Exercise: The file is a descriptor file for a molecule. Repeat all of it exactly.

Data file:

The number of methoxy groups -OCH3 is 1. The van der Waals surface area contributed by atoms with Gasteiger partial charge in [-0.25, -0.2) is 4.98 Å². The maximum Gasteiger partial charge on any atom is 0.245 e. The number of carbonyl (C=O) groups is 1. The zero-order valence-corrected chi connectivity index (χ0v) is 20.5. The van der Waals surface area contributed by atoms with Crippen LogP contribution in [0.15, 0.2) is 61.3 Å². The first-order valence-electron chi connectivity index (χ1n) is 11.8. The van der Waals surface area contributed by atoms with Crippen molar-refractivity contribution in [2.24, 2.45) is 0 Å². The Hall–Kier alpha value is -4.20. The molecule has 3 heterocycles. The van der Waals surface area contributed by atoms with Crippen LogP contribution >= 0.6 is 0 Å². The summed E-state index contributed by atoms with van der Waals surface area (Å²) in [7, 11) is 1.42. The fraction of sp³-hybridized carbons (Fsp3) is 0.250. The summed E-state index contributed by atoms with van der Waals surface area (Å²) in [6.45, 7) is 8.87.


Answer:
The number of methoxy groups -OCH3 is 1. The van der Waals surface area contributed by atoms with Gasteiger partial charge in [-0.25, -0.2) is 4.98 Å². The maximum Gasteiger partial charge on any atom is 0.245 e. The number of carbonyl (C=O) groups is 1. The zero-order valence-corrected chi connectivity index (χ0v) is 20.5. The van der Waals surface area contributed by atoms with Crippen LogP contribution in [0.15, 0.2) is 61.3 Å². The first-order valence-electron chi connectivity index (χ1n) is 11.8. The van der Waals surface area contributed by atoms with Crippen molar-refractivity contribution in [2.24, 2.45) is 0 Å². The Hall–Kier alpha value is -4.20. The molecule has 3 heterocycles. The van der Waals surface area contributed by atoms with Crippen LogP contribution >= 0.6 is 0 Å². The summed E-state index contributed by atoms with van der Waals surface area (Å²) in [7, 11) is 1.42. The fraction of sp³-hybridized carbons (Fsp3) is 0.250. The summed E-state index contributed by atoms with van der Waals surface area (Å²) in [6.45, 7) is 8.87.